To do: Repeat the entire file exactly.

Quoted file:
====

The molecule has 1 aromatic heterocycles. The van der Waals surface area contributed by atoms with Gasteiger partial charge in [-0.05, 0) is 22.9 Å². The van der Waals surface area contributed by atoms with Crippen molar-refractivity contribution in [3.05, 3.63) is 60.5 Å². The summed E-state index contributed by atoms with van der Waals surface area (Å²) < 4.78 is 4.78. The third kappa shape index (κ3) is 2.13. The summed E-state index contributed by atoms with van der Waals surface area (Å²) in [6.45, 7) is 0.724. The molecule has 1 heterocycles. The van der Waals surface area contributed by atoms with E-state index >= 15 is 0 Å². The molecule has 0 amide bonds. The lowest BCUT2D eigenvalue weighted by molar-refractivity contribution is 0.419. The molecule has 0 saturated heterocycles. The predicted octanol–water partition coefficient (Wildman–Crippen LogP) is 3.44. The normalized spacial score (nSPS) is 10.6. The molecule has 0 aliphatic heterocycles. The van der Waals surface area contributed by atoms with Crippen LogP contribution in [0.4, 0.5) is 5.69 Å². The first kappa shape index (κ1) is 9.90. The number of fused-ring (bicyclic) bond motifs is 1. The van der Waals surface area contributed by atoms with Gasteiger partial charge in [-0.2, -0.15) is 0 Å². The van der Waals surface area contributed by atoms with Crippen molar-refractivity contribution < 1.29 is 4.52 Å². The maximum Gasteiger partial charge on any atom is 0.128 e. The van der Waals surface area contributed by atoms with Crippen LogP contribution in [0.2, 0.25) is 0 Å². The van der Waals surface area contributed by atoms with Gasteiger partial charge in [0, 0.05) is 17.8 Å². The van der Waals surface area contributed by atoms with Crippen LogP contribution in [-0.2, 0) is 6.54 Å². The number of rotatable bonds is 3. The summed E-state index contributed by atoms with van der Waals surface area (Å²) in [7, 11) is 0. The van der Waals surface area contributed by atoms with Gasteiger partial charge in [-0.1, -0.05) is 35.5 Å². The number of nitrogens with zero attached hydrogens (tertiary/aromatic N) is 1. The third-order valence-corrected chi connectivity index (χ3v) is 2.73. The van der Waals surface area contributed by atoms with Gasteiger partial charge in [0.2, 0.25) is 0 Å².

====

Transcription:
The molecule has 1 aromatic heterocycles. The van der Waals surface area contributed by atoms with Gasteiger partial charge in [-0.05, 0) is 22.9 Å². The van der Waals surface area contributed by atoms with Crippen molar-refractivity contribution in [3.05, 3.63) is 60.5 Å². The summed E-state index contributed by atoms with van der Waals surface area (Å²) < 4.78 is 4.78. The third kappa shape index (κ3) is 2.13. The summed E-state index contributed by atoms with van der Waals surface area (Å²) in [6.45, 7) is 0.724. The molecule has 1 heterocycles. The van der Waals surface area contributed by atoms with E-state index >= 15 is 0 Å². The molecule has 0 amide bonds. The lowest BCUT2D eigenvalue weighted by molar-refractivity contribution is 0.419. The molecule has 0 saturated heterocycles. The predicted octanol–water partition coefficient (Wildman–Crippen LogP) is 3.44. The normalized spacial score (nSPS) is 10.6. The molecule has 0 aliphatic heterocycles. The van der Waals surface area contributed by atoms with Crippen LogP contribution in [0.4, 0.5) is 5.69 Å². The first kappa shape index (κ1) is 9.90. The number of fused-ring (bicyclic) bond motifs is 1. The van der Waals surface area contributed by atoms with Gasteiger partial charge in [-0.2, -0.15) is 0 Å². The van der Waals surface area contributed by atoms with Crippen molar-refractivity contribution < 1.29 is 4.52 Å². The maximum Gasteiger partial charge on any atom is 0.128 e. The van der Waals surface area contributed by atoms with Crippen LogP contribution in [0.2, 0.25) is 0 Å². The van der Waals surface area contributed by atoms with Gasteiger partial charge in [0, 0.05) is 17.8 Å². The van der Waals surface area contributed by atoms with Crippen LogP contribution in [-0.2, 0) is 6.54 Å². The number of rotatable bonds is 3. The summed E-state index contributed by atoms with van der Waals surface area (Å²) in [7, 11) is 0. The van der Waals surface area contributed by atoms with Gasteiger partial charge in [-0.1, -0.05) is 35.5 Å². The number of nitrogens with zero attached hydrogens (tertiary/aromatic N) is 1. The third-order valence-corrected chi connectivity index (χ3v) is 2.73. The van der Waals surface area contributed by atoms with Gasteiger partial charge in [0.2, 0.25) is 0 Å².